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I had a need to limit the connection rate (in my servlet) to certain external service and I decided to give ScheduledExecutorService a try. Scheduling itself seems to function just fine, but output gets printed only occasionally - in most cases nothing is outputted. Why does such happen? I'm using Tomcat 7 as a test server.

int waitingtimeinmilliseconds = 5000;

ScheduledExecutorService scheduledExecutorService = Executors.newSingleThreadScheduledExecutor();

ScheduledFuture scheduledFuture = scheduledExecutorService.schedule() {

    public void run() {

        Fetcher fetcher = new Fetcher(loginname, password);
        List<Item> items = fetcher.fetchItems();
        // do something with the results

        //ServletOutputStream
        out.print("teststring" + items.size());

    }

}, waitingtimeinmilliseconds, TimeUnit.MILLISECONDS);
scheduledExecutorService.shutdown();
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why not simple Thread.sleep(5000) –  irreputable Oct 8 '12 at 22:04
    
Variable 'waitingtimeinmilliseconds' is actually generated by a filter. It will take care that there is always atleast certain amount of time between two connections to an external service (one external service access per servlet thread). –  Marko Seppänen Oct 8 '12 at 22:17
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1 Answer 1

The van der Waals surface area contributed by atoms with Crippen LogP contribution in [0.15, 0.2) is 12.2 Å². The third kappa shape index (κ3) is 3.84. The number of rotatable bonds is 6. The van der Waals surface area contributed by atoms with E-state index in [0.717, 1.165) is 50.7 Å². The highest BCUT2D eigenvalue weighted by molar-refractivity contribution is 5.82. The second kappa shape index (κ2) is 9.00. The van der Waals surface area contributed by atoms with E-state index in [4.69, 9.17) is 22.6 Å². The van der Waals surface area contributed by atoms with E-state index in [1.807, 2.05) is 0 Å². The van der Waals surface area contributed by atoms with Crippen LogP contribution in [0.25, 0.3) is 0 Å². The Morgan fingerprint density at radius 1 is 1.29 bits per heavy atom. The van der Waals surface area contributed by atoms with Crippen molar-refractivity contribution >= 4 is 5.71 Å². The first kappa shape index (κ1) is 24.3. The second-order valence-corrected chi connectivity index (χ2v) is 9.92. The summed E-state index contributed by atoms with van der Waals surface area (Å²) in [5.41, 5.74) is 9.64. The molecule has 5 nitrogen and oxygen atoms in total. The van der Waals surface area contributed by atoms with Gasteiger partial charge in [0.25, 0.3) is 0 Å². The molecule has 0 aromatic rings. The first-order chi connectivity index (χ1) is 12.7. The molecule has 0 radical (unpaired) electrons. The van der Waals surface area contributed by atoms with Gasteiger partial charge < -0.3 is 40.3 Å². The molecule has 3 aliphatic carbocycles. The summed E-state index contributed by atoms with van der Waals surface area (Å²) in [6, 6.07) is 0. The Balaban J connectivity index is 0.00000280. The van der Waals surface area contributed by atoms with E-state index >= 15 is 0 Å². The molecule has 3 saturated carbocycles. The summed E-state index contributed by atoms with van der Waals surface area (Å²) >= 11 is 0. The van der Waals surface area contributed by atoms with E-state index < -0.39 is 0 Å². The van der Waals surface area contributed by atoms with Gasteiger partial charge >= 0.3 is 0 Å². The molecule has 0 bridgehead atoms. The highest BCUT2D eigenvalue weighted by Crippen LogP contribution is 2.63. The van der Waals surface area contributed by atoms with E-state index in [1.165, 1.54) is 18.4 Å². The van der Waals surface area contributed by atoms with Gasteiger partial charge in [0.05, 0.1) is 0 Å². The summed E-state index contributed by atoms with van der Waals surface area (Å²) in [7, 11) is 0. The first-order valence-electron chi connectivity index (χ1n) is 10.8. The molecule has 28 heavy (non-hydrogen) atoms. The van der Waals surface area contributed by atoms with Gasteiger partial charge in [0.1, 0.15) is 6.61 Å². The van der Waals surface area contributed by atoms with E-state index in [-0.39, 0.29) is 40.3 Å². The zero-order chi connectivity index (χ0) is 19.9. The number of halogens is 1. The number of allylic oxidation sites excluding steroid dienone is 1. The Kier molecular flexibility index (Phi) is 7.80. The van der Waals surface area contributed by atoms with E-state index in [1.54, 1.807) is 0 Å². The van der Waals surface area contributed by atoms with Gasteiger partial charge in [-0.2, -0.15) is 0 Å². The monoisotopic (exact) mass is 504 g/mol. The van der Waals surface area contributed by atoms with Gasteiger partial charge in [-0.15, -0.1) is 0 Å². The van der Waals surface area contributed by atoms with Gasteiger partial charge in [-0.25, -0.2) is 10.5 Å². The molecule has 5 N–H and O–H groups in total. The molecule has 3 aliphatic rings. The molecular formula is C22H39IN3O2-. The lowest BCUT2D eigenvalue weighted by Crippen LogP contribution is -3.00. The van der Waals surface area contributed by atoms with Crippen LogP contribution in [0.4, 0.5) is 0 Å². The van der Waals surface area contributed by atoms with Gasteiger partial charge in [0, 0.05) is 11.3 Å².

up vote 1 down vote accepted

You'll find very exhaustive description of what is causing your problem in: HttpServletResponse seems to periodically send prematurely (also check: starting a new thread in servlet).

Basically you cannot use external threads to write to servlet output. Once you leave doGet()/doPost(), servlet container assumes you are done and discards the output after flushing it to the client. But since you are writing to the stream asynchronously, sometimes the output gets through, while other times gets discarded.

If you want your rate limiting to be very scalable, consider async servlets (from 3.0). If you just want to throttle some clients, RateLimiter from will work for you1.

1 - see RateLimiter - discovering Google Guava on my blog.

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Thank you. I'll take a look at that post. I just noticed that if the servlet doesn't seem to output anything for my AJAX-based GUI to consume, I might see the wanted output right before <!DOCTYPE html>, if I refresh the browser. Later I might have to choose a PaaS-provider, which doesn't support Tomcat 7 (just Tomcat 6), which support only Servlet spesification 2.5, but I will seriously consider using asyncronous servlets. –  Marko Seppänen Oct 8 '12 at 22:11
    
I now understand that it was about race condition. However, by using asyncronous servlets and outputting inside AsyncListeners's onComplete-method I am now left with a situation, where everything functions just fine (output is always exactly what is suppose to be). I'd like add that it wasn't enough to add "asyncSupported = true" to the WebServlet-annotation. I had to set following attribute: req.setAttribute("org.apache.catalina.ASYNC_SUPPORTED", true); –  Marko Seppänen Oct 9 '12 at 16:11
    
Here's simple example about using asyncronous servlets (very useful feature): developerlife.com/tutorials/?p=1437 –  Marko Seppänen Oct 9 '12 at 16:13
    
@MarkoSeppänen: I never had to use this special attribute, however I found this. Note that once you started async processing you can write to OutputStream at any time from any thread. Not necessarily from onComplete(). –  Tomasz Nurkiewicz Oct 9 '12 at 16:15
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